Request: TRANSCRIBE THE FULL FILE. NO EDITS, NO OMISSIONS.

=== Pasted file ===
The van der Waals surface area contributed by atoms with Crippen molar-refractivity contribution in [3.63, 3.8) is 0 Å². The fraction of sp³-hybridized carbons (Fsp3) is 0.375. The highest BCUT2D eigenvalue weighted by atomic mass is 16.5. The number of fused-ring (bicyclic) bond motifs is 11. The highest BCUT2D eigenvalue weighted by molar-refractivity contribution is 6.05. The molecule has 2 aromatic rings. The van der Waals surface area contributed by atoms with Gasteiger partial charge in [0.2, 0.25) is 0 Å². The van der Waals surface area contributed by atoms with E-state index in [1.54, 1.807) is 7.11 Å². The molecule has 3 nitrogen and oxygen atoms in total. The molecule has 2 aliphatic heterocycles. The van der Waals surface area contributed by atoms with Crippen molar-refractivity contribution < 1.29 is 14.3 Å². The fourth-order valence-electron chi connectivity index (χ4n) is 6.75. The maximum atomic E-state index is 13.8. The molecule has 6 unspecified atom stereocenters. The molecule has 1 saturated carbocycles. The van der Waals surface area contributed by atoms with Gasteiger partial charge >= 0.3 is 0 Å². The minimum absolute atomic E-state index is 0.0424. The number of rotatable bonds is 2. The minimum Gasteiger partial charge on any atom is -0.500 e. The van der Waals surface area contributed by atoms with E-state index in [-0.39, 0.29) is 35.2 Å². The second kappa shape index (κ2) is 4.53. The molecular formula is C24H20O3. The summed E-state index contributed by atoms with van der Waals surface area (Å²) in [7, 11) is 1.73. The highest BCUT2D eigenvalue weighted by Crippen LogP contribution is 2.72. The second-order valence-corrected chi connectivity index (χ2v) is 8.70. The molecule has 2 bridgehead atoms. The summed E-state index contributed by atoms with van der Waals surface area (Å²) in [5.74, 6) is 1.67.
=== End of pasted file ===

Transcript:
The van der Waals surface area contributed by atoms with Crippen molar-refractivity contribution in [3.63, 3.8) is 0 Å². The fraction of sp³-hybridized carbons (Fsp3) is 0.375. The highest BCUT2D eigenvalue weighted by atomic mass is 16.5. The number of fused-ring (bicyclic) bond motifs is 11. The highest BCUT2D eigenvalue weighted by molar-refractivity contribution is 6.05. The molecule has 2 aromatic rings. The van der Waals surface area contributed by atoms with Gasteiger partial charge in [0.2, 0.25) is 0 Å². The van der Waals surface area contributed by atoms with E-state index in [1.54, 1.807) is 7.11 Å². The molecule has 3 nitrogen and oxygen atoms in total. The molecule has 2 aliphatic heterocycles. The van der Waals surface area contributed by atoms with Crippen molar-refractivity contribution < 1.29 is 14.3 Å². The fourth-order valence-electron chi connectivity index (χ4n) is 6.75. The maximum atomic E-state index is 13.8. The molecule has 6 unspecified atom stereocenters. The molecule has 1 saturated carbocycles. The van der Waals surface area contributed by atoms with Gasteiger partial charge >= 0.3 is 0 Å². The minimum absolute atomic E-state index is 0.0424. The number of rotatable bonds is 2. The minimum Gasteiger partial charge on any atom is -0.500 e. The van der Waals surface area contributed by atoms with E-state index in [-0.39, 0.29) is 35.2 Å². The second kappa shape index (κ2) is 4.53. The molecular formula is C24H20O3. The summed E-state index contributed by atoms with van der Waals surface area (Å²) in [7, 11) is 1.73. The highest BCUT2D eigenvalue weighted by Crippen LogP contribution is 2.72. The second-order valence-corrected chi connectivity index (χ2v) is 8.70. The molecule has 2 bridgehead atoms. The summed E-state index contributed by atoms with van der Waals surface area (Å²) in [5.74, 6) is 1.67.